ECDIS training is a legal requirement!
The following provides a detailed explanation of why training is required and a link to a document containing the relevant sections of the documents that establish the legal basis for the requirements.
History and Implications:
The basic need for ECDIS training has been recognized by the industry for a long time and those needs were formulated over a period of time. They were finally voted at the IMO “Conference of Parties to Adopt Amendments to the 1978 International Convention on Standards of Training, Certification and Watchkeeping for Seafarers (STCW, 1995 Edition)” held in Manila from the 21st to 25th June, 2010.
The requirements were then incorporated into the STCW Code following the conference in what is commonly referred to as “The Manila Amendments”, being the STCW 2010 edition.
STCW does not have the force of law and normally requires ratification by national governments to come into force. The IMO Manila Conference, however, agreed that the Convention amendments would be adopted under the SOLAS 1974 Tacit Acceptance Procedure, by which the amendments would be automatically accepted on 1st July 2011 unless more than 50% of the parties to the conference objected to such a development. This did not happen and, as a result, the STCW Manila Amendments entered into force on January 1, 2012.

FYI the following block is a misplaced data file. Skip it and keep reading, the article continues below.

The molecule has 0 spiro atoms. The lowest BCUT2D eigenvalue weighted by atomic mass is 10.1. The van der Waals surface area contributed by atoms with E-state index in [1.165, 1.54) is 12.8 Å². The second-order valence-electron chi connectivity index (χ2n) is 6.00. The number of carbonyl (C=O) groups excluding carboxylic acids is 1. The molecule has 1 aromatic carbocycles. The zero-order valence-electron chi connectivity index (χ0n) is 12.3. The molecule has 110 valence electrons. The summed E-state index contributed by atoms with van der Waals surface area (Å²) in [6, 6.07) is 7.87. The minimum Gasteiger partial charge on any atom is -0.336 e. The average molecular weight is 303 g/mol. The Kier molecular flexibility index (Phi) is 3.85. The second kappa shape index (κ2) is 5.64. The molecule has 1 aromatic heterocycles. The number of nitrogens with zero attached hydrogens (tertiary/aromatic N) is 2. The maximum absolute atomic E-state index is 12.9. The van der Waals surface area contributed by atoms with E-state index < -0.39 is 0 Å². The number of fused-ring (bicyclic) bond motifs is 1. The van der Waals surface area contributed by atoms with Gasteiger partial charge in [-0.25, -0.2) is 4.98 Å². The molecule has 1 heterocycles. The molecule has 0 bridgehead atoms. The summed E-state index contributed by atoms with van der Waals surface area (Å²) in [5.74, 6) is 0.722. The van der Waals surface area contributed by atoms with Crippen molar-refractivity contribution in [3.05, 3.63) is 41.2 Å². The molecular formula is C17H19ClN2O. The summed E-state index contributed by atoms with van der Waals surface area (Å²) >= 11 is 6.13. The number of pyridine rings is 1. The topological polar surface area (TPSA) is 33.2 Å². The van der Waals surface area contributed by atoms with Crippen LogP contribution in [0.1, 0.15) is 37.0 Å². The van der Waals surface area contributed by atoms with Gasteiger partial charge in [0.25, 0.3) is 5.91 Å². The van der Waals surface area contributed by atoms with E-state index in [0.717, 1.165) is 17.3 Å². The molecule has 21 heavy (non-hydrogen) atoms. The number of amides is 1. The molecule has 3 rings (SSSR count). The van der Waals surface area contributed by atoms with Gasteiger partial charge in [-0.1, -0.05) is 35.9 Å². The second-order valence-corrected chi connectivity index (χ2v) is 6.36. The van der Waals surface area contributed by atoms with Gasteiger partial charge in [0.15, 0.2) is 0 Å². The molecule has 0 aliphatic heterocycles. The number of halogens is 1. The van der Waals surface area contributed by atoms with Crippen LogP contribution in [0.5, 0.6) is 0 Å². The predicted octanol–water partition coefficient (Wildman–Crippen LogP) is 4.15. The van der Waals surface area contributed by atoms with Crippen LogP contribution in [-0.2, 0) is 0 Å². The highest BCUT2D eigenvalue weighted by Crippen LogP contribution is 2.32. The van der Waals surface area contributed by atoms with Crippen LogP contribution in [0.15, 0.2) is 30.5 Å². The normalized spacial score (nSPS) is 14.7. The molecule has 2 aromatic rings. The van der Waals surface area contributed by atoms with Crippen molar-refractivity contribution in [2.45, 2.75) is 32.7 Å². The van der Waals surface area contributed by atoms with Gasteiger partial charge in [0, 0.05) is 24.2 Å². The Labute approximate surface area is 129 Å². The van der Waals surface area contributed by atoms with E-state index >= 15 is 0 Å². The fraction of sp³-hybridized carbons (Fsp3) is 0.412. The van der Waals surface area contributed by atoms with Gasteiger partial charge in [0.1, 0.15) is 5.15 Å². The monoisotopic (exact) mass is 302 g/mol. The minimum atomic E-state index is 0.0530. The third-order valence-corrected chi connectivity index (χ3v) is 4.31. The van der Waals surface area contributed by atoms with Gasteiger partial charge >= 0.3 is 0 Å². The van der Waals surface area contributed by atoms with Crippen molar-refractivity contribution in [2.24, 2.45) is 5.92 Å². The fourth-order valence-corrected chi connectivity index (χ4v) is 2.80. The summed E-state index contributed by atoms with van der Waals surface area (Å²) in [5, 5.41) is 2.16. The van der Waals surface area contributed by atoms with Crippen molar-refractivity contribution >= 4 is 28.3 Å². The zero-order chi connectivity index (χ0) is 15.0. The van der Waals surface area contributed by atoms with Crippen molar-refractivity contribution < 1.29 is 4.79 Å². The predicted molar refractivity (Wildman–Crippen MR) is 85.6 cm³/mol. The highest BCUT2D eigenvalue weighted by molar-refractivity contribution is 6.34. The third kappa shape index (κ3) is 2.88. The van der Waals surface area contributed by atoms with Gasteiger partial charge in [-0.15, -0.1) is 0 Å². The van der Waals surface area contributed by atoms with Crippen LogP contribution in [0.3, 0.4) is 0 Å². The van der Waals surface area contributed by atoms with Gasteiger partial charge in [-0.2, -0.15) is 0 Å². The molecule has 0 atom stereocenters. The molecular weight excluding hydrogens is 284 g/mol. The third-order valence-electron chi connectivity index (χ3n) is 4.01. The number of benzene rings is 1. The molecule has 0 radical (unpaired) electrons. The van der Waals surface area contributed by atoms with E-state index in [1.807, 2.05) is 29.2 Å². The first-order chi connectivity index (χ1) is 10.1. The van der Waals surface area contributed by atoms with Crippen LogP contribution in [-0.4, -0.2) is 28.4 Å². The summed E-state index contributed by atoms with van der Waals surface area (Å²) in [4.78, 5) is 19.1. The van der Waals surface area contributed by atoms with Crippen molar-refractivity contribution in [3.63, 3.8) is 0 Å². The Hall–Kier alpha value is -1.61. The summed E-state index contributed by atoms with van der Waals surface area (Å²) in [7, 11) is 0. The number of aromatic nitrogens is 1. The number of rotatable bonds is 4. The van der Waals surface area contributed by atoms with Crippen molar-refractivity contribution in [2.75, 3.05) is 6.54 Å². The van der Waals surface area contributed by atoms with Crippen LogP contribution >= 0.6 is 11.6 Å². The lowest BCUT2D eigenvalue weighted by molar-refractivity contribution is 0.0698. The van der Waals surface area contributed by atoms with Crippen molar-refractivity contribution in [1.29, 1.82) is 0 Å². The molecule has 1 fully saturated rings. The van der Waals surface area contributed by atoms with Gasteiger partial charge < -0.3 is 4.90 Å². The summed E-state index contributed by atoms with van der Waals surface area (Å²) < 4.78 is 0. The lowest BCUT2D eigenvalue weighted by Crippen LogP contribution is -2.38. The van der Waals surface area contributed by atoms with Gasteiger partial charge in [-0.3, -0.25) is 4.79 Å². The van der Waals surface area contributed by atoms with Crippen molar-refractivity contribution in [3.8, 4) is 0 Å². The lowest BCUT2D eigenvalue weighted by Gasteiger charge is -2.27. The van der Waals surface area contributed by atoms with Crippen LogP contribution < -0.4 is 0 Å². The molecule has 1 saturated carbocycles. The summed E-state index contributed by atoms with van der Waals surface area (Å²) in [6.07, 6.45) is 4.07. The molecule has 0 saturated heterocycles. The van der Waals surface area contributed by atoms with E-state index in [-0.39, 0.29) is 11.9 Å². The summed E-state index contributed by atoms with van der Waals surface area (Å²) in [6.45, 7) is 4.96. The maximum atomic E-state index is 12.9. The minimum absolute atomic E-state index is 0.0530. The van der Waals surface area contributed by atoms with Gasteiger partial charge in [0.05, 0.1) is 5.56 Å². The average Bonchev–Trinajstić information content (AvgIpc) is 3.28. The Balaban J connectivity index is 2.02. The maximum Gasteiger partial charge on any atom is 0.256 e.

Training requirements and the clarification thereof:
The new requirements in ECDIS training from the STCW 2010 Manila Amendments, the ISM Code and consequently tough Port State Control regulations mean that flexible and hands-on, type-specific, training has become an essential for today’s seafarers.
The mandatory requirement for type-specific training came into force on 01 January, 2012 independent of the schedule for the fitting of ECDIS to new ships, which will only begin on 01 July 2012. The training requirement affects every officer moving to a ship with an unfamiliar ECDIS brand. PSC will therefore be looking for clear evidence that the OOWs are competent with the installed equipment.
Deficient competences in the handling of navigation consoles by bridge officers do constitute a danger in the safe operation of a ship. One of the major reasons for this is that officers are usually only trained on one specific system, while there is a wide range of console manufacturers where interface structures and control layout are not harmonized. Equally Flag States word their own requirements variously.